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Program 1518

1. Sudden Impact
2. Today's Special—Behle Street Café
3. On the Wing
4. Brew Masters
(Flash® format only)
Season 15 Menu

Bell County

For more information:
Geologic Impacts on the History and Development of Middlesboro, Kentucky, a 2003 report from the Kentucky Society of Professional Geologists (PDF, 58 pages)
Kentucky Life has also visited the Jeptha Knob meteorite impact site in Shelby County.

Producer/Videographer: Dave Shuffett
Editor: Dan Taulbee

Sudden Impact

The Middlesboro Astrobleme

About 300 million years ago, an asteroid 1,500 feet across came from outer space and hit what is now Middlesboro. Scientists believe that the impact probably killed all life within a radius of 50-100 miles.

What remains today is an astrobleme, or meteor scar, that measures about 3 1/2 miles wide. Nestled in that flat spot is the town of Middlesboro, the only town in the world built entirely inside a meteor crater.

For years people thought the unusual bowl-shaped topography of the area was caused by tectonic activity. It was until mapping and studies by the U.S. Geological Survey in the 1960s that scientists discovered the circular shape was in fact a meteor crater. The evidence: Shocked quartz and "shatter cones," a type of rock fragment formed only during impact events.

Scientists and tourists continue to be fascinated by the Middlesboro astrobleme. A film crew from the BBC visited Middlesboro last summer to film a segment for its documentary, Seven Wonders of the Solar System.

Our crater explorations will continue with a visit to Versailles later this year.

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Kenton County

For more information:
Behle Street Café, 50 E. Rivercenter Blvd., Covington, Ky. 41011 (859) 291-4100

Producer/Videographer/Editor: Brandon Wickey

Today's Special—Behle Street Café

It's the season for dining al fresco, and that means Behle Street Café in Covington is open from lunchtime until 2 in the morning, serving up all the comfort food you can imagine.

Owner Shawn Thomas says Behle Street has the best patio in Covington. Executive chef Otis Myers creates a number of dishes from scratch. We sampled the famous meatloaf; it comes on a bed of mashed potatoes and is topped off by thin-sliced onion rings. Other specialties include the Capellini Behle Street, the Greek salad with house-made dressing, and Steak Shawn, served with gorgonzola cheese, tiger shrimp, and asparagus.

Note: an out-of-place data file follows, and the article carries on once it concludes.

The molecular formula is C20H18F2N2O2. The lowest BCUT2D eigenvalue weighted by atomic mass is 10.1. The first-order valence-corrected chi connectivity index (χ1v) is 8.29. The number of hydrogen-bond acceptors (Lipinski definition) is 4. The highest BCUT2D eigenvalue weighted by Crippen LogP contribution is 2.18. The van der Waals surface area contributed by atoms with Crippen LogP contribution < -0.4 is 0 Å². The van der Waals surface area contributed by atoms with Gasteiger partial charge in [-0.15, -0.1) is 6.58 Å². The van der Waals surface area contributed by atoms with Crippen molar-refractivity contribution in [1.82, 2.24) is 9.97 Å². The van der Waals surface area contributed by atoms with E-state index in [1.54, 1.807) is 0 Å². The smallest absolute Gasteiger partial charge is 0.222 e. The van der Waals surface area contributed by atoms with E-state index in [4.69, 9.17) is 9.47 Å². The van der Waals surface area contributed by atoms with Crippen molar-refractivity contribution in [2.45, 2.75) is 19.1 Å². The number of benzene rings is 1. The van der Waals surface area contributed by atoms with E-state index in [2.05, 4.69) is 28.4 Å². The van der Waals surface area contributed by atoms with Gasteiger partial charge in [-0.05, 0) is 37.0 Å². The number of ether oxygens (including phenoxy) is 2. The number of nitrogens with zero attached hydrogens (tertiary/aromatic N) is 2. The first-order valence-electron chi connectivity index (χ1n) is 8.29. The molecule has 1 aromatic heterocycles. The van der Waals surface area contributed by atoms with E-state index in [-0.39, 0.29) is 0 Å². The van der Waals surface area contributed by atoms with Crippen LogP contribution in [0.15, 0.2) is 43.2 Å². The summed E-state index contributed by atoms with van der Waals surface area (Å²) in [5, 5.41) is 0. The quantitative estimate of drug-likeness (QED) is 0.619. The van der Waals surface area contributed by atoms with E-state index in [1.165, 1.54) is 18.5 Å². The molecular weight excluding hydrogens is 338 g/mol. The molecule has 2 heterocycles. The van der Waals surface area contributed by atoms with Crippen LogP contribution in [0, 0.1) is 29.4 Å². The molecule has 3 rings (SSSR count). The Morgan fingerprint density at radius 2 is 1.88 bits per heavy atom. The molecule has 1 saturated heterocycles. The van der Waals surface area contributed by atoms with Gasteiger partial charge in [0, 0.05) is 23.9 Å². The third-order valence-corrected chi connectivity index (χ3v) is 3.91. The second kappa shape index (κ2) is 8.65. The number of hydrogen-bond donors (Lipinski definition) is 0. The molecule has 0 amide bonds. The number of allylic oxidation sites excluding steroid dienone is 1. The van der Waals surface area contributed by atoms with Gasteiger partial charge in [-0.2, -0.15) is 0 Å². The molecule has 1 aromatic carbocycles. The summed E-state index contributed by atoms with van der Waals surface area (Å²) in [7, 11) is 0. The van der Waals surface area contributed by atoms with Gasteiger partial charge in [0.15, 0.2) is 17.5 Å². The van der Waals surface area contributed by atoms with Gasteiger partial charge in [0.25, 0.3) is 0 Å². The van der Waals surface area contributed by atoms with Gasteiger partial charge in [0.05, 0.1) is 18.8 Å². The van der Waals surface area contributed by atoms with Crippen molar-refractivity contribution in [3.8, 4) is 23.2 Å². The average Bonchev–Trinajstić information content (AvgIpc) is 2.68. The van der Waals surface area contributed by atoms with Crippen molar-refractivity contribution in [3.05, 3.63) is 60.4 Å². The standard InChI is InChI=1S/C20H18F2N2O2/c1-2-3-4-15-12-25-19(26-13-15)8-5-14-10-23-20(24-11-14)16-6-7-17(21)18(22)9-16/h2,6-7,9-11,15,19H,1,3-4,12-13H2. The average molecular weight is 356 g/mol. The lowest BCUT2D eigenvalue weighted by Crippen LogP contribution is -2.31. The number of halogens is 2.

The restaurant is not really named after Behle Street in Memphis, but for the restaurant's original founder, Tommy Behle. Pictures of classic Hollywood actors and actresses adorn the walls while the music is also from the same time period. You can also find live music by guitarist Jeff Henry three times a week, and wine tastings are scheduled every couple of months.

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Henderson County

For more information:
Monarch Watch
John James Audubon State Park

Producer/Editor: Cheryl Beckley
Videographers: David Brinkley, Caitlin Richard, Mark Irons

On the Wing

Monarch Watch

Two weekends out of the year, people from all walks of life come to Audubon State Park to net and tag Monarch butterflies as part of continuing studies of their migratory habits. The effort is one of many organized by Monarch Watch, based at the University of Kansas.

Millions of Monarch butterflies east of the Rocky Mountains migrate every fall to Mexico to roost for the winter. The Monarch butterfly travels 3,000 miles, the only tropical butterfly to travel so far.

With the help of naturalists, volunteers learn how to net and tag a Monarch butterfly. Butterflies are captured in 24-inch-deep nets, and a small adhesive tag is placed on the large, mitten shaped cell on the underside of the hindwing. Monarch Watch keeps an extensive online database on tag recoveries.

According to Chip Taylor, director of Monarch Watch, most of the Monarchs joining the migration each fall are 3-4 generations removed from those that made the journey the previous year. Migratory monarchs that survive the winter in Mexico are 8-9 months of age, Taylor says, and may be the longest lived of all butterflies.

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Fayette County

For more information:
Coffee Times Coffee House, 2571 Regency Road, Lexington, Ky. 40503, (859) 277-9140 or (877) 673-0577

Producer/Videographer: Jeffrey Hill
Editors: Dan Conrad, Jeffrey Hill

Brew Masters

Coffee Times Coffee House

Since 1981, Coffee Times Coffee House in Lexington has been roasting its own beans, so it's no johnny-come-lately to the art of making a fine cup of coffee.

The baristas—or "bean heads"—serve up over 75 different gourmet coffees. Hand-mixed flavored coffees include chocolate, nutty and fruit flavors like chocolate hazelnut, pralines and creme, and Viennese orange.

The espresso bar offers decadent dessert coffees as well as sandwiches and baked goods. Tea lovers are not forgotten: Coffee Times offers black, green, white, and oolong teas, and an array of flavors, like Tropical Fire, Arctic Raspberry, or Mountain Huckleberry.

It's easy to see that Coffee Times may very well have a drink for everyone.

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SEASON 15 PROGRAMS: 1501150215031504150515061507150815091510151115121513151415151516151715181519
1599: Kentucky’s National Parks: A Kentucky Life Special

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